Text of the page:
- Title: OAS recommends second round for Bolivia amid election standoff
- Date: 23rd October 2019
- Summary: LA PAZ, BOLIVIA (OCTOBER 23, 2019) (REUTERS) ***WARNING: CONTAINS FLASH PHOTOGRAPHY*** GENERAL VIEW OF THE HEAD OF THE ORGANIZATION OF AMERICAN STATES MISSION OF ELECTORAL OBSERVERS, MANUEL GONZALEZ, ARRIVING FOR NEWS CONFERENCE (SOUNDBITE) (Spanish) HEAD OF THE ORGANIZATION OF AMERICAN STATES MISSION OF ELECTORAL OBSERVERS, MANUEL GONZALEZ, SAYING: "The definitive result shows a 9.48% difference between the candidates which means there should be a second round. In the event that the counting has concluded and the margin of difference be more than 10%, it is reasonable to conclude that it would be in relation to the problems witnessed during this electoral process. A second round continues to be the best option." GENERAL VIEW OF NEWS CONFERENCE JOURNALISTS NEWS CONFERENCE OAS LOGO (SOUNDBITE) (Spanish) HEAD OF THE ORGANIZATION OF AMERICAN STATES MISSION OF ELECTORAL OBSERVERS, MANUEL GONZALEZ, "The peak of the polarization, the mistrust in the electoral process and the lack of transparency has generated high political and social tension. The results of an election should be credible and accepted by the entire population." EXTERIOR OF HOTEL WHERE THE OAS MISSION OF ELECTORAL OBSERVERS ARE BASED
- Embargoed: 6th November 2019 18:54
- Keywords: Bolivia politics crisis election vote OAS second round
- Location: LA PAZ, TARIJA, POTOSI AND ORURO, BOLIVIA
- City: LA PAZ, TARIJA, POTOSI AND ORURO, BOLIVIA
- Country: Bolivia
- Topics: Government/Politics,Elections/Voting,Editors' Choice
- Reuters ID: LVA001B2BKQ4N
- Aspect Ratio: 16:9
- Story Text:Bolivian leader Evo Morales on Wednesday (October 23) repeated his claim of victory in a presidential election and accused the opposition of trying to orchestrate a coup, after mass opposition-led protests since the Sunday vote that claimed the counting was rigged.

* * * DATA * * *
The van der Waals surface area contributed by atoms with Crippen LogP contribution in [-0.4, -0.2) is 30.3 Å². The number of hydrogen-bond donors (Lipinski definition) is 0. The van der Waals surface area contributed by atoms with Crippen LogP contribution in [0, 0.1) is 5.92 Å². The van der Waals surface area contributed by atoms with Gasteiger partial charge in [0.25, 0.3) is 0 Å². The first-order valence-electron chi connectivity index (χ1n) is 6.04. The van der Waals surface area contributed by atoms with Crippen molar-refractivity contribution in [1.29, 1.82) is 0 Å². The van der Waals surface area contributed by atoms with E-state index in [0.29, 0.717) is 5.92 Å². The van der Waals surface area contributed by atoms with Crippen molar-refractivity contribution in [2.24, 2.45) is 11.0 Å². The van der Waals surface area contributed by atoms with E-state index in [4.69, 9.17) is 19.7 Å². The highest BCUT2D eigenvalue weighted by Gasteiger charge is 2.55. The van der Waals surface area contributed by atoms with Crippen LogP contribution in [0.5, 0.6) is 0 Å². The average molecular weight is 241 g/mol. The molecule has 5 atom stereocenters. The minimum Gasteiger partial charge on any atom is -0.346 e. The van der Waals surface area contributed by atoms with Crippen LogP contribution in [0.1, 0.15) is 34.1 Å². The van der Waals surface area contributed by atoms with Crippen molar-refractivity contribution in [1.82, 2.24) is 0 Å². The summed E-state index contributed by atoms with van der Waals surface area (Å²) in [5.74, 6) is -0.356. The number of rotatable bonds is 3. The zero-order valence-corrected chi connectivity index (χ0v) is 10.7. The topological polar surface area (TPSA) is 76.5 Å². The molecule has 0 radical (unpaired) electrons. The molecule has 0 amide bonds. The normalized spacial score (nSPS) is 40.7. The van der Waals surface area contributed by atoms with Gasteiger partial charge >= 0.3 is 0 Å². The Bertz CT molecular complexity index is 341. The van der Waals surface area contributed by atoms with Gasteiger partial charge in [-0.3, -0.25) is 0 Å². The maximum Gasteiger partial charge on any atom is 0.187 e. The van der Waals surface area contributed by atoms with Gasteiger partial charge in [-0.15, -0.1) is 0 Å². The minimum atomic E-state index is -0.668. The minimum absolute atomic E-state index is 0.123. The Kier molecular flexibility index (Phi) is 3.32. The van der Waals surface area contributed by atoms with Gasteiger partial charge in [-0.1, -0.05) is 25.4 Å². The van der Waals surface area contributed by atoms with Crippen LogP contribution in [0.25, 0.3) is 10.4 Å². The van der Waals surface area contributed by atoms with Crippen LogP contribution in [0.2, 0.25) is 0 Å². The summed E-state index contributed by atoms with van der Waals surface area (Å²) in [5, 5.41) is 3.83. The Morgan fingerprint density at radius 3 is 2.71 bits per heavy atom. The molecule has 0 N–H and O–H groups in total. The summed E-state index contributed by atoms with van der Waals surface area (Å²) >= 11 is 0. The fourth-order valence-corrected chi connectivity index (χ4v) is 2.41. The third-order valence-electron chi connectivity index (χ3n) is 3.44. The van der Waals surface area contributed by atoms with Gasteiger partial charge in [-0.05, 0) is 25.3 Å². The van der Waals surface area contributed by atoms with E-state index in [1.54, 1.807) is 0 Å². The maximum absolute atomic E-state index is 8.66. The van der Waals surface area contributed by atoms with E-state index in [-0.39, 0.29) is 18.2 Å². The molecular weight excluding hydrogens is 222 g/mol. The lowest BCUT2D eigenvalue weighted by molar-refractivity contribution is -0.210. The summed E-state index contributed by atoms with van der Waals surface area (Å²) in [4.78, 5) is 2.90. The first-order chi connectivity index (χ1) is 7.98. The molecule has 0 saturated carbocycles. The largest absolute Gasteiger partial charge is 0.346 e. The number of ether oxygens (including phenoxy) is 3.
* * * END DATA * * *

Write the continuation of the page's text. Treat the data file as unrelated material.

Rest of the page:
The latest official count, apparently frozen with nearly 97% of the ballot processed, showed Morales with 46.49% of the vote. That puts him 9.5 points ahead of main rival Carlos Mesa, but still short of the 10-point lead needed to win outright and avoid a riskier second round run-off.
The official election monitor, the Organization of American States (OAS), called the count into question and cited a "drastic" and inexplicable shift in the vote, which hurt voters' confidence in the electoral process.
At a meeting held on Wednesday to discuss issues in Bolivia, the OAS said Morales could not claim victory and that it recommended that even if he were to reach a 10-point lead that the country should still hold a second round vote.
A number of foreign governments, including the United States, Brazil and the European Union, voiced concerns about the integrity of the vote.
Morales called on the people to "defend democracy" in the speech. Later in the day, he sought to shore up backing from the country's military at an event in the region of Cochabamba, a key source of political support.
Rival Mesa, in a video statement on Wednesday, called for "permanent protests" until a second round vote was confirmed, and said he would present evidence of electoral fraud.
Protesters, angry at what they saw as an attempt by Morales to rig the vote, had protested en masse in La Paz, outside where the electoral board was processing the last remaining ballots with the president edging towards outright victory.
Unrest in the country began after an official quick vote count was disrupted by a near 24-hour halt late on Sunday, when Morales claimed his party would win outright despite initial numbers showing the two main rivals heading to a second round.
(Production: Monica Machicao, Sergio Limachi)
- Copyright Holder: REUTERS
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